Looking at the Dangers
Understanding the science was only part of the team’s mission. They also wanted to share their data with people who lived near Santa Maria. More than 1.9 million people live within
10 kilometers (6.2 miles) of the active lava domes. If there is a large eruption, a lot of people are in harm’s way.
Massive eruptions can cause a lot of damage.
While most eruptions are small, large eruptions can be dangerous. The lava domes produce a large volume of ash and volcanic rock. When rain water mixes with them, it forms a muddy liquid that flows down the volcano. It’s called a “lahar.” Because of the amount of ash the domes produce and the amount of rainfall in this region, the lahars can be very dangerous. They can destroy whole towns.
Another danger is pyroclastic flows. They are scorching clouds of gas, ash, and rock. They sweep across a landscape like a strong wind. They move with such speed you can’t outrun them. Pyroclastic flows can wipe out everything in their path.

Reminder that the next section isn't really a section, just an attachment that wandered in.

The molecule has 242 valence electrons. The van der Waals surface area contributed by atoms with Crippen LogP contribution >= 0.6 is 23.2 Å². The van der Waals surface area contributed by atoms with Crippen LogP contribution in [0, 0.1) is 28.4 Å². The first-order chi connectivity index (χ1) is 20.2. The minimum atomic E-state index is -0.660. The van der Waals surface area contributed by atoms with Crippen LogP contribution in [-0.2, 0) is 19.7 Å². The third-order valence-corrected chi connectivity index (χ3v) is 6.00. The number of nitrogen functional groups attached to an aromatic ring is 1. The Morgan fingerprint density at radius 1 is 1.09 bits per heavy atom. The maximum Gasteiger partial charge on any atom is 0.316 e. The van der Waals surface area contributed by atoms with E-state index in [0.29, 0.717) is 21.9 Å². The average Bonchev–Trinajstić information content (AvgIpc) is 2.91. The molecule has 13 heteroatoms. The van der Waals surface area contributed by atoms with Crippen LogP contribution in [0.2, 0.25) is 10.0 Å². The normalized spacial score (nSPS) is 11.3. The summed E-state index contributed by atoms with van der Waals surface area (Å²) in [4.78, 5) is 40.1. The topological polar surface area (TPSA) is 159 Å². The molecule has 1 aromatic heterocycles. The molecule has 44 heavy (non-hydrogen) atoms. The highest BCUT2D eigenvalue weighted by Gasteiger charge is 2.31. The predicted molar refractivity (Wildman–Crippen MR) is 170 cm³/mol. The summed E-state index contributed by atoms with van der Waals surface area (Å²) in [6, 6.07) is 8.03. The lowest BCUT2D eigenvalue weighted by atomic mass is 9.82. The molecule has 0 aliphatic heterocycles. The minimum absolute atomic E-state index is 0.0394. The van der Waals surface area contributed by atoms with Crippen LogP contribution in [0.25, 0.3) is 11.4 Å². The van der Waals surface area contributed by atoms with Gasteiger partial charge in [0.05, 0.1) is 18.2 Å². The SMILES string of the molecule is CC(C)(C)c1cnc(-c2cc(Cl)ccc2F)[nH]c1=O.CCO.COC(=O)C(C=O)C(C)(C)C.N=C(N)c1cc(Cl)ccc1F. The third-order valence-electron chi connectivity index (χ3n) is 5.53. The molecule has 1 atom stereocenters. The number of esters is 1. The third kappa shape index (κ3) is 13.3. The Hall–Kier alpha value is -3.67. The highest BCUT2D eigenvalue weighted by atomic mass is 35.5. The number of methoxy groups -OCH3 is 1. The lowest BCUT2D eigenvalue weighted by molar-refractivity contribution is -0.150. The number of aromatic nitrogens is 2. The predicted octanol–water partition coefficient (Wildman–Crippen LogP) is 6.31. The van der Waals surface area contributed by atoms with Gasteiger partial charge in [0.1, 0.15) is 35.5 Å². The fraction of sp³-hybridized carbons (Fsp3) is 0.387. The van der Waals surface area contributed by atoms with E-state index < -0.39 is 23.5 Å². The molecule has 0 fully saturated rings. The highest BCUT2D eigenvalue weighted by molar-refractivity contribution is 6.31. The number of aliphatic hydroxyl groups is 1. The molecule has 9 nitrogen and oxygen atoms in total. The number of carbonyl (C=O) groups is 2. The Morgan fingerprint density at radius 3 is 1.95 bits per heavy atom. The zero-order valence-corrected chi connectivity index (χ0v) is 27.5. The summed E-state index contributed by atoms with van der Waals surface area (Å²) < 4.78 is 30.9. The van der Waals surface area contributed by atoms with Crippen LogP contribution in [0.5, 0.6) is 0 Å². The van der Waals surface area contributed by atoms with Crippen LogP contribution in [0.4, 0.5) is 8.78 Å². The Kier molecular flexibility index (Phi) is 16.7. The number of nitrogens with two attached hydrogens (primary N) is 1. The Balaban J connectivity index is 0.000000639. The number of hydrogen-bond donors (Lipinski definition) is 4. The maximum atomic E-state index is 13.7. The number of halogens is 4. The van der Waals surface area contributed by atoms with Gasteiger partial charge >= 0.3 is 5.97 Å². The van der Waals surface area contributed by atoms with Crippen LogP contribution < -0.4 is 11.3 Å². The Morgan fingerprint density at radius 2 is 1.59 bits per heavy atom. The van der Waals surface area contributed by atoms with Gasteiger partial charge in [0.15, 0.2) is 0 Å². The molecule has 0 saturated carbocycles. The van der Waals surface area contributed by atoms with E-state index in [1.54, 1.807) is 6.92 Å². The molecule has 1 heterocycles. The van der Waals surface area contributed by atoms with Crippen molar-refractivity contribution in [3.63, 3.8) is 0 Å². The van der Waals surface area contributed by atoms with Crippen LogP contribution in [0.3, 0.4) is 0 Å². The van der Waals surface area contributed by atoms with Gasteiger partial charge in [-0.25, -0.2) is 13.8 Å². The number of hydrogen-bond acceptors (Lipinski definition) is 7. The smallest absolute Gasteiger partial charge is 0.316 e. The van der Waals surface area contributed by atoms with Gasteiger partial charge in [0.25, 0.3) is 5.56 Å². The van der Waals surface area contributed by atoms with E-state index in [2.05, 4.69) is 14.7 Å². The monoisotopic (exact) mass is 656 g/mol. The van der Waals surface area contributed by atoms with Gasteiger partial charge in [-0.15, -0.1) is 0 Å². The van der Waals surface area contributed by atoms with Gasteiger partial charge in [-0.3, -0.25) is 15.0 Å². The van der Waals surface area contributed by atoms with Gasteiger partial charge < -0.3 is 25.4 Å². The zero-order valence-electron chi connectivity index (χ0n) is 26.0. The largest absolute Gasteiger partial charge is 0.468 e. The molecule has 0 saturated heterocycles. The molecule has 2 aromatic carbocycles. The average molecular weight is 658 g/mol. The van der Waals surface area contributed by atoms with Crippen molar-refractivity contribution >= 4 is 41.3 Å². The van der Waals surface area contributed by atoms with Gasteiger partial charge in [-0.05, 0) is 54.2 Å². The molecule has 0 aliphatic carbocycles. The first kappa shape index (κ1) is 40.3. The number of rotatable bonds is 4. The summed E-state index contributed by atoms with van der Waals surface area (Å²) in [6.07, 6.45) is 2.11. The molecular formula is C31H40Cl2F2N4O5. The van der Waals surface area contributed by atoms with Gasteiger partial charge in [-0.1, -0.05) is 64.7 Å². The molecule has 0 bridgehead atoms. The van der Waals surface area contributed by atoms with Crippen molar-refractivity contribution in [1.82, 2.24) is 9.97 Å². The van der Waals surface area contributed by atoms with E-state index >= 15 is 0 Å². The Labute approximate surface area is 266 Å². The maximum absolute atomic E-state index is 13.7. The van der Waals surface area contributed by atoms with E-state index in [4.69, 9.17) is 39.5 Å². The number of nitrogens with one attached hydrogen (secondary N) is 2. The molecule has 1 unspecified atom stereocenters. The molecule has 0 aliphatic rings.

Spreading the Word
The local people have myths and stories about the lava domes. But the team wanted to share their scientific findings. So, they created a museum exhibit. They held talks to share information about the domes. They wanted to correct any misconceptions people might have.
People finally understood the science behind their unruly neighbor. Ideas for warning systems and other preventative measures then followed.
The team still has a lot of work to do. It will take time to analyze the photographs. They hope to see patterns that might reveal how the volcano and its lava domes act and what changes may come in the future.
This bridge is used daily by local people. However, it is frequently destroyed by eruptions.